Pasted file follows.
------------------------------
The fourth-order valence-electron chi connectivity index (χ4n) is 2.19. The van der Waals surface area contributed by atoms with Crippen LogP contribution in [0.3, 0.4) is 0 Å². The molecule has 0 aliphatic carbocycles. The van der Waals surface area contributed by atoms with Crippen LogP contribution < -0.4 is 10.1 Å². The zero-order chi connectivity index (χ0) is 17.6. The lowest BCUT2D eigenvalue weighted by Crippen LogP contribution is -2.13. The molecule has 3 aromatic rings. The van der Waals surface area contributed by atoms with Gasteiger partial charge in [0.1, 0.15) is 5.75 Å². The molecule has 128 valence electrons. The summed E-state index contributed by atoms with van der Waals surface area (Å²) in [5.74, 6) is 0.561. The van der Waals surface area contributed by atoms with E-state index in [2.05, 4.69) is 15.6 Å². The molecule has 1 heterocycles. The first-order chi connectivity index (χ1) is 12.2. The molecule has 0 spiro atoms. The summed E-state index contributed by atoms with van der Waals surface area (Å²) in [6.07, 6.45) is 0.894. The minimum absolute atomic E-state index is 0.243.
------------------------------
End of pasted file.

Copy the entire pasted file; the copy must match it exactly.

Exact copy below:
The fourth-order valence-electron chi connectivity index (χ4n) is 2.19. The van der Waals surface area contributed by atoms with Crippen LogP contribution in [0.3, 0.4) is 0 Å². The molecule has 0 aliphatic carbocycles. The van der Waals surface area contributed by atoms with Crippen LogP contribution < -0.4 is 10.1 Å². The zero-order chi connectivity index (χ0) is 17.6. The lowest BCUT2D eigenvalue weighted by Crippen LogP contribution is -2.13. The molecule has 3 aromatic rings. The van der Waals surface area contributed by atoms with Gasteiger partial charge in [0.1, 0.15) is 5.75 Å². The molecule has 128 valence electrons. The summed E-state index contributed by atoms with van der Waals surface area (Å²) in [5.74, 6) is 0.561. The van der Waals surface area contributed by atoms with E-state index in [2.05, 4.69) is 15.6 Å². The molecule has 1 heterocycles. The first-order chi connectivity index (χ1) is 12.2. The molecule has 0 spiro atoms. The summed E-state index contributed by atoms with van der Waals surface area (Å²) in [6.07, 6.45) is 0.894. The minimum absolute atomic E-state index is 0.243.